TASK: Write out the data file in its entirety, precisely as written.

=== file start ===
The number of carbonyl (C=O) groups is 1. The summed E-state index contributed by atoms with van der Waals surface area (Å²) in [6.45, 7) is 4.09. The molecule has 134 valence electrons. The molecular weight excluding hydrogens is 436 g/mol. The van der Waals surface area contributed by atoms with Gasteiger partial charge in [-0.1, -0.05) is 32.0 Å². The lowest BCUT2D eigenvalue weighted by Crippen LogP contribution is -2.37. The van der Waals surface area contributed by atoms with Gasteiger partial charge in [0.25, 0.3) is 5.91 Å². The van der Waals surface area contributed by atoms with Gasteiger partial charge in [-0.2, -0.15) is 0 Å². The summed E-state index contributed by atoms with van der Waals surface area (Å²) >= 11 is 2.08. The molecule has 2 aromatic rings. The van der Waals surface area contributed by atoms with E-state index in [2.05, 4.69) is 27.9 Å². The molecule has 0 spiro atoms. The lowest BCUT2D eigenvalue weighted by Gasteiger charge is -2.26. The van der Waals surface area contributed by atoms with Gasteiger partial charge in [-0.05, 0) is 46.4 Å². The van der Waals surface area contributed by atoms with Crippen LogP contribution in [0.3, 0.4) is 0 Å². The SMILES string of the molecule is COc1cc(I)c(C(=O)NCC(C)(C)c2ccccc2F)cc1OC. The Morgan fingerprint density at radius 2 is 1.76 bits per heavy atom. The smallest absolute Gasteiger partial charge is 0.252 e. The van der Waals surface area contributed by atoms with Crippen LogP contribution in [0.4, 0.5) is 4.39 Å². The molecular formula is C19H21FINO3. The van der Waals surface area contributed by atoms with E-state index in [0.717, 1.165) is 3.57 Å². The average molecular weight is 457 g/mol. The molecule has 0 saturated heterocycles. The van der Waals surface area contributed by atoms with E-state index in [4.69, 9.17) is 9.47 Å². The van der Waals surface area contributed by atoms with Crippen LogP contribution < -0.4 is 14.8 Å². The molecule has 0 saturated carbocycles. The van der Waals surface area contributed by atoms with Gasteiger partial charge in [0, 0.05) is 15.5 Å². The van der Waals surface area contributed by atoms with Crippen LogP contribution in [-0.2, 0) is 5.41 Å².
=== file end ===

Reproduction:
The number of carbonyl (C=O) groups is 1. The summed E-state index contributed by atoms with van der Waals surface area (Å²) in [6.45, 7) is 4.09. The molecule has 134 valence electrons. The molecular weight excluding hydrogens is 436 g/mol. The van der Waals surface area contributed by atoms with Gasteiger partial charge in [-0.1, -0.05) is 32.0 Å². The lowest BCUT2D eigenvalue weighted by Crippen LogP contribution is -2.37. The van der Waals surface area contributed by atoms with Gasteiger partial charge in [0.25, 0.3) is 5.91 Å². The van der Waals surface area contributed by atoms with Gasteiger partial charge in [-0.2, -0.15) is 0 Å². The summed E-state index contributed by atoms with van der Waals surface area (Å²) >= 11 is 2.08. The molecule has 2 aromatic rings. The van der Waals surface area contributed by atoms with E-state index in [2.05, 4.69) is 27.9 Å². The molecule has 0 spiro atoms. The lowest BCUT2D eigenvalue weighted by Gasteiger charge is -2.26. The van der Waals surface area contributed by atoms with Gasteiger partial charge in [-0.05, 0) is 46.4 Å². The van der Waals surface area contributed by atoms with Crippen LogP contribution in [0.3, 0.4) is 0 Å². The SMILES string of the molecule is COc1cc(I)c(C(=O)NCC(C)(C)c2ccccc2F)cc1OC. The Morgan fingerprint density at radius 2 is 1.76 bits per heavy atom. The smallest absolute Gasteiger partial charge is 0.252 e. The van der Waals surface area contributed by atoms with Crippen LogP contribution in [0.4, 0.5) is 4.39 Å². The molecular formula is C19H21FINO3. The van der Waals surface area contributed by atoms with E-state index in [0.717, 1.165) is 3.57 Å². The average molecular weight is 457 g/mol. The molecule has 0 saturated heterocycles. The van der Waals surface area contributed by atoms with E-state index in [4.69, 9.17) is 9.47 Å². The van der Waals surface area contributed by atoms with Crippen LogP contribution < -0.4 is 14.8 Å². The molecule has 0 saturated carbocycles. The van der Waals surface area contributed by atoms with Gasteiger partial charge in [0, 0.05) is 15.5 Å². The van der Waals surface area contributed by atoms with Crippen LogP contribution in [-0.2, 0) is 5.41 Å².